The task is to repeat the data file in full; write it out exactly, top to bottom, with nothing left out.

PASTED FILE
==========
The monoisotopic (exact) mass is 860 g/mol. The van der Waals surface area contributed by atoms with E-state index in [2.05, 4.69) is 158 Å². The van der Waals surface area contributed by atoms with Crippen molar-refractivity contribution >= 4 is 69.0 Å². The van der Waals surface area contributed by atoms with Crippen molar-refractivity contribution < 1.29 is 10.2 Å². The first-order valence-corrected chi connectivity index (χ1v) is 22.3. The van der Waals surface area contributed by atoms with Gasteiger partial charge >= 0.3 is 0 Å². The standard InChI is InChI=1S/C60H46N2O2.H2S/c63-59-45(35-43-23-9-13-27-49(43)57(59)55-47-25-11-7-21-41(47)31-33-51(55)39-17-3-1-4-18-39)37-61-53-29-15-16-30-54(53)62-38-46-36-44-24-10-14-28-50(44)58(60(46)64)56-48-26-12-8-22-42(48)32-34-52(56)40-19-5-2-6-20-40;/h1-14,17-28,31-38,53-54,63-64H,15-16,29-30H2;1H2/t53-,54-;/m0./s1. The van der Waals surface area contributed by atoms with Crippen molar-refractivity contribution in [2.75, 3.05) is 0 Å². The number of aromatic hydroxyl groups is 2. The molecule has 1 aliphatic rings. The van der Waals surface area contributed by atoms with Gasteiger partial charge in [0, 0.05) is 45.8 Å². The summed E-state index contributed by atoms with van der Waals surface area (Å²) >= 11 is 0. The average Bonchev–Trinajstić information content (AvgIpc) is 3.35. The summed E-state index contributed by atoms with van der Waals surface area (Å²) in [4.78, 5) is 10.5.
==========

The monoisotopic (exact) mass is 860 g/mol. The van der Waals surface area contributed by atoms with E-state index in [2.05, 4.69) is 158 Å². The van der Waals surface area contributed by atoms with Crippen molar-refractivity contribution >= 4 is 69.0 Å². The van der Waals surface area contributed by atoms with Crippen molar-refractivity contribution < 1.29 is 10.2 Å². The first-order valence-corrected chi connectivity index (χ1v) is 22.3. The van der Waals surface area contributed by atoms with Gasteiger partial charge >= 0.3 is 0 Å². The standard InChI is InChI=1S/C60H46N2O2.H2S/c63-59-45(35-43-23-9-13-27-49(43)57(59)55-47-25-11-7-21-41(47)31-33-51(55)39-17-3-1-4-18-39)37-61-53-29-15-16-30-54(53)62-38-46-36-44-24-10-14-28-50(44)58(60(46)64)56-48-26-12-8-22-42(48)32-34-52(56)40-19-5-2-6-20-40;/h1-14,17-28,31-38,53-54,63-64H,15-16,29-30H2;1H2/t53-,54-;/m0./s1. The van der Waals surface area contributed by atoms with Crippen molar-refractivity contribution in [2.75, 3.05) is 0 Å². The number of aromatic hydroxyl groups is 2. The molecule has 1 aliphatic rings. The van der Waals surface area contributed by atoms with Gasteiger partial charge in [0, 0.05) is 45.8 Å². The summed E-state index contributed by atoms with van der Waals surface area (Å²) >= 11 is 0. The average Bonchev–Trinajstić information content (AvgIpc) is 3.35. The summed E-state index contributed by atoms with van der Waals surface area (Å²) in [4.78, 5) is 10.5.